Anti-politics is the aversion of citizens to political institutions and elected political figures. In this article, IDI Senior Fellow Prof. Tamar Hermann and IDI researchers Yuval Lebel and Hila Zaban survey different types of anti-politics, distinguish between anti-politics and de-politicization, and present insights about Israeli anti-politics based on the findings of the 2008 Israeli Democracy Index.
What is Anti-Politics
Anti-politics, common in many countries, is the aversion of citizens to political institutions and even more so to the elected political figures.
This is how the English researcher Colin Hay describes the phenomenon in his book, Why We Hate Politics: "Once something of a bon mot, conjuring a series of broadly positive connotations—typically associating politics with public scrutiny and accountability—'politics' has increasingly become a dirty word. Indeed, to attribute 'political' motives to an actor's conduct is now invariably to question that actor's honesty, integrity or capacity to deliver an outcome that reflects anything other than his or her material self-interest— often, all three simultaneously."C. Hay, 2007. Why We Hate Politics, Cambridge: Polity Press: 1
Another English academic, Gerry Stoker, expresses a similar view: "It is clear that in the eyes of many people politicians are not the best advertisement for politics. Politics is often viewed as a rather grubby and unpleasant feature of modern life. People who take up politics as a trade or a vocation tend to attract more derision than admiration. Politics is something you apologize for, rather than being proud about."G. Stoker, 2006. Why Politics Matters: Making Democracy Work, Basingstoke, UK: Palgrave Macmillan: 47-4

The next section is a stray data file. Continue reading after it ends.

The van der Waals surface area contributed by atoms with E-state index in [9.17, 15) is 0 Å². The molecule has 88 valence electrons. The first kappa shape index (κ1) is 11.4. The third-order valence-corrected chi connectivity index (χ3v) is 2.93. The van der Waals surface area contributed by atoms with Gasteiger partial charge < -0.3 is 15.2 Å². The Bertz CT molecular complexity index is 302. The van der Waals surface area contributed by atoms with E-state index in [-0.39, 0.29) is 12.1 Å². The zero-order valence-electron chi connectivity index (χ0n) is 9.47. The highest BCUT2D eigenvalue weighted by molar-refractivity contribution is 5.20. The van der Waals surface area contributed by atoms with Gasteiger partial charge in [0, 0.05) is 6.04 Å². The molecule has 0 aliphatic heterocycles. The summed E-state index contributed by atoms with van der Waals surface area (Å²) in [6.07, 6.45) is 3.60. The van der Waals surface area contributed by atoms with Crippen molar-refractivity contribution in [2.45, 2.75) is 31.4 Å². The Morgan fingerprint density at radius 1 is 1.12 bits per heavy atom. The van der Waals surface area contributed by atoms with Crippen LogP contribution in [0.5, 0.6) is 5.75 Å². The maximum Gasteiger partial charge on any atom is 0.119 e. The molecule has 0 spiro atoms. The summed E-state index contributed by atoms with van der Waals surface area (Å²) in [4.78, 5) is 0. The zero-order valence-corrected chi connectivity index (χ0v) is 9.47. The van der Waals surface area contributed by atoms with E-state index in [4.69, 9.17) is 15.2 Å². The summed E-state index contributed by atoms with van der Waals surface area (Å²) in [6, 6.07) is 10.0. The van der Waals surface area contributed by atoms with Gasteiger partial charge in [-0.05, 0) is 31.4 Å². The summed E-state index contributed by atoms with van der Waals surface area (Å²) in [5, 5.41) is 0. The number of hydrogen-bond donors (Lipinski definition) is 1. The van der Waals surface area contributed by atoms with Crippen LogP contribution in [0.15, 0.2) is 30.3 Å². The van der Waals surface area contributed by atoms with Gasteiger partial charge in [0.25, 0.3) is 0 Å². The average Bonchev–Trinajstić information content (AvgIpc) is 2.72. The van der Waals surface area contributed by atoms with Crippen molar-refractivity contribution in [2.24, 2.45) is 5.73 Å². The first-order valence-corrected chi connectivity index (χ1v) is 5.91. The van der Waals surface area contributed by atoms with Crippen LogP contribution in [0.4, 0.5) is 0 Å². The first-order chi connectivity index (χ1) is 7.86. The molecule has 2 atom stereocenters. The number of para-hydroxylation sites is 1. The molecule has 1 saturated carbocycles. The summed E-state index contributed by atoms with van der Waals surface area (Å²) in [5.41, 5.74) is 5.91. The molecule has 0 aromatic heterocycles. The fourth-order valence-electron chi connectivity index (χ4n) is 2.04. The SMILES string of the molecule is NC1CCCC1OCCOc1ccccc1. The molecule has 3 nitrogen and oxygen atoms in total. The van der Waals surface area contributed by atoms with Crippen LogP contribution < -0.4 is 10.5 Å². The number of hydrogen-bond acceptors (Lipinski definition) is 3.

Carl Boggs, an American researcher, describes the phenomenon as well: "Politics has become the most denigrated and devalued of all enterprises, robbed of the visionary, ennobling and transformative qualities that not so long ago were associated with the great popular movements of the 1960s and the 1970s."C. Boggs, 2000. The End of Politics: Corporate Power and the Decline of the Public Sphere, New York and London: The Guilford Press: 12 In fact, "the words 'politics' and 'politicians' have become pejorative terms."J. Lewis, S. Inthorn, and K. Wahl-Jorgensen, 2005. Citizens or Consumers?, Maidenhead: The Open University Press, p. 5
Anti-politics may be manifested in many ways: an ongoing decline in voting participation; an unwillingness of people with leadership skills to run for office; obvious contempt towards politicians on the part of the public and the media; high rates of distrust in decision-makers; an unwillingness to participate in political processes, such as joining a party or taking part in political gatherings; the founding of civil society organizations that openly challenge the political structure and politicians.